- MRI spine and/or CT myelography: usually diagnostic for slow leak - depends on the speed of leak
- fast high volume leak: digital subtraction myelography or ultrafast/dynamic CT myelography
- no leak (?intermittent): MRI myelography (with intrathecal Gadolinium) or nuclear medicine myelography
1. MRI of the brain with contrast
MRI of the brain is an essential first step, needed to confirm the diagnosis of intracranial hypotension (see above) and rule out other unexpected pathology. In the setting of prior skull fracture or surgery, the addition of fat-saturated thin T2 weighted sequences are helpful in identifying an intracranial dural defect. This should also be added presumptively in patients who may have had undiagnosed pseudotumour cerebri (overweight young females) and targeted to the middle cranial fossa.
2. Speculative blood patch
If the diagnosis is beyond a doubt, with classic symptoms and imaging findings, and no likely localising history is present (i.e. no trauma, surgery, history of or suspicion of antecedent pseudotumour cerebri), a speculative non-targeted lumbar epidural blood patch is a reasonable next step without necessarily trying to identify/confirm the location of leak 9.
In many cases, non-targeted lumbar epidural blood patch will not result in a permanent cure, and further imaging is required.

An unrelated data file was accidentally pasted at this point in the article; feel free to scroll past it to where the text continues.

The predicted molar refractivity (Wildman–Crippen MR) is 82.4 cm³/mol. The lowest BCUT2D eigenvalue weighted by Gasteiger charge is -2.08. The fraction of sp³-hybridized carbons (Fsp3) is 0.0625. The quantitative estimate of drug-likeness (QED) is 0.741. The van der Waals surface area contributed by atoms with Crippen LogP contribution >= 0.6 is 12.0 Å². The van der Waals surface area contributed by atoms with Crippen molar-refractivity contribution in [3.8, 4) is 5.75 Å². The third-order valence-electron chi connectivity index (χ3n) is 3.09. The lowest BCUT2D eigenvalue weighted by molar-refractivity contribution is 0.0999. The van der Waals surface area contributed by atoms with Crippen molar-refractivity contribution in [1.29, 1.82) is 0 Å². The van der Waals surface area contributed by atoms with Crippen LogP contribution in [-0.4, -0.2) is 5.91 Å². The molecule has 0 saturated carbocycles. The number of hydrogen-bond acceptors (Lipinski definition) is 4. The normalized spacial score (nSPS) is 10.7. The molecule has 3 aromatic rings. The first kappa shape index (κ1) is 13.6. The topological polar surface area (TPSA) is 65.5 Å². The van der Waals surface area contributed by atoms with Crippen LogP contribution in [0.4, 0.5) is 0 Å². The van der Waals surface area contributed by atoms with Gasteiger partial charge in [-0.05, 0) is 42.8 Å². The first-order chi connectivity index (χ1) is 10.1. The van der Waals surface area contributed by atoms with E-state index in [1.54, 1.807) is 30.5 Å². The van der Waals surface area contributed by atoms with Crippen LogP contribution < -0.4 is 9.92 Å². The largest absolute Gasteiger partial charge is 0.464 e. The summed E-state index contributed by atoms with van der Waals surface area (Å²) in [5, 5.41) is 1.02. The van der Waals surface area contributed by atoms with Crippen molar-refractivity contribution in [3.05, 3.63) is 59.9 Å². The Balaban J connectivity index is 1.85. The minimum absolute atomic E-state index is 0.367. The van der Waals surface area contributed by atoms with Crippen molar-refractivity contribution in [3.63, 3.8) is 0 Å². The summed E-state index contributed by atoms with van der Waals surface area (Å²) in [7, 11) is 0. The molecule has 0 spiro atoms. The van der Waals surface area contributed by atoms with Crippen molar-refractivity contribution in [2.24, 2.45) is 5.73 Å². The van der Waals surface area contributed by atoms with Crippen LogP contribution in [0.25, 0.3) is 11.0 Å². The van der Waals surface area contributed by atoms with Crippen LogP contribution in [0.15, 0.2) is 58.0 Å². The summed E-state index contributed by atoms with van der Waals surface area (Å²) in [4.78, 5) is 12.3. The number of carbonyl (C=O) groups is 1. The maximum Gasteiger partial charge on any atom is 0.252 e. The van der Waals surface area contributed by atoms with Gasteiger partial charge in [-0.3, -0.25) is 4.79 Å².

3. CT myelography or MRI spine
If confirmation of a leak is required (i.e. intracranial imaging and/or symptoms not definitive), and/or localisation, further imaging is necessary.
CT myelography is useful in identifying the location of CSF leak and presence of calcified disc protrusions or osteophytes.
MRI of the spine is also useful, provided it is performed with fat-saturated T2 imaging allowing for the visualisation of accumulation of CSF in the epidural space. On T2 imaging reduced signal in the epidural space may also be seen but is subtle.
It should be noted that if the amount of leaked CSF is large, the distribution of fluid should not be interpreted as necessarily representing the site of leak 9. CSF in the epidural space can migrate over significant distances and pool depending on patient position and anatomy.
A particular example of this is pooling of contrast / CSF at the C1/2 level posteriorly. This can be incorrectly attributed to a local leak, when in fact this is not the case. This is referred to as a false localising sign 10-12.